Virologists like Daszak had much at stake in the assigning of blame for the pandemic. For 20 years, mostly beneath the public’s attention, they had been playing a dangerous game. In their laboratories they routinely created viruses more dangerous than those that exist in nature. They argued that they could do so safely, and that by getting ahead of nature they could predict and prevent natural “spillovers,” the cross-over of viruses from an animal host to people. If SARS2 [covid-19] had indeed escaped from such a laboratory experiment, a savage blowback could be expected, and the storm of public indignation would affect virologists everywhere, not just in China. …
A second statement that had enormous influence in shaping public attitudes was a letter (in other words an opinion piece, not a scientific article) published on 17 March 2020 in the journal Nature Medicine. Its authors were a group of virologists led by Kristian G. Andersen of the Scripps Research Institute. … [Their arguments] grounded in nothing but two inconclusive speculations, convinced the world’s press that SARS2 could not have escaped from a lab.
The media are easily fooled by authority figures, if it meets their political bias. Like in climate change. And like in climate change, other scientists dare not speak up:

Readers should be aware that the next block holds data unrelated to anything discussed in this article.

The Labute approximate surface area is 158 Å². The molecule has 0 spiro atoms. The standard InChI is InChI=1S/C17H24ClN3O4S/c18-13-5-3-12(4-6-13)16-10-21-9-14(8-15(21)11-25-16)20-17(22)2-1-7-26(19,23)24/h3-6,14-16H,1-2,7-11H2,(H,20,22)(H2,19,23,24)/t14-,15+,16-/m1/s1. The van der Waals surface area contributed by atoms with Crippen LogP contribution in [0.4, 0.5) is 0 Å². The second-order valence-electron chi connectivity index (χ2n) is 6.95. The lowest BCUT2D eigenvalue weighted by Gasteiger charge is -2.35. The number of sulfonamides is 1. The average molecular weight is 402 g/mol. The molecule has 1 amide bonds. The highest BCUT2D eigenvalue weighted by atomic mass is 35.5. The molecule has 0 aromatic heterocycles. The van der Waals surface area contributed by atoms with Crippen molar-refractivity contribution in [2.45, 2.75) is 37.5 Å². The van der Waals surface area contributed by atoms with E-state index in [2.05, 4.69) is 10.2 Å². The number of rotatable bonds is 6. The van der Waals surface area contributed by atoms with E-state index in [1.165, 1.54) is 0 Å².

Science is supposedly a self-correcting community of experts who constantly check each other’s work. So why didn’t other virologists point out that the Andersen group’s argument was full of absurdly large holes? Perhaps because in today’s universities speech can be very costly. Careers can be destroyed for stepping out of line. Any virologist who challenges the community’s declared view risks having his next grant application turned down by the panel of fellow virologists that advises the government grant distribution agency.
The Daszak and Andersen letters were really political, not scientific, statements, yet were amazingly effective. Articles in the mainstream press repeatedly stated that a consensus of experts had ruled lab escape out of the question or extremely unlikely. …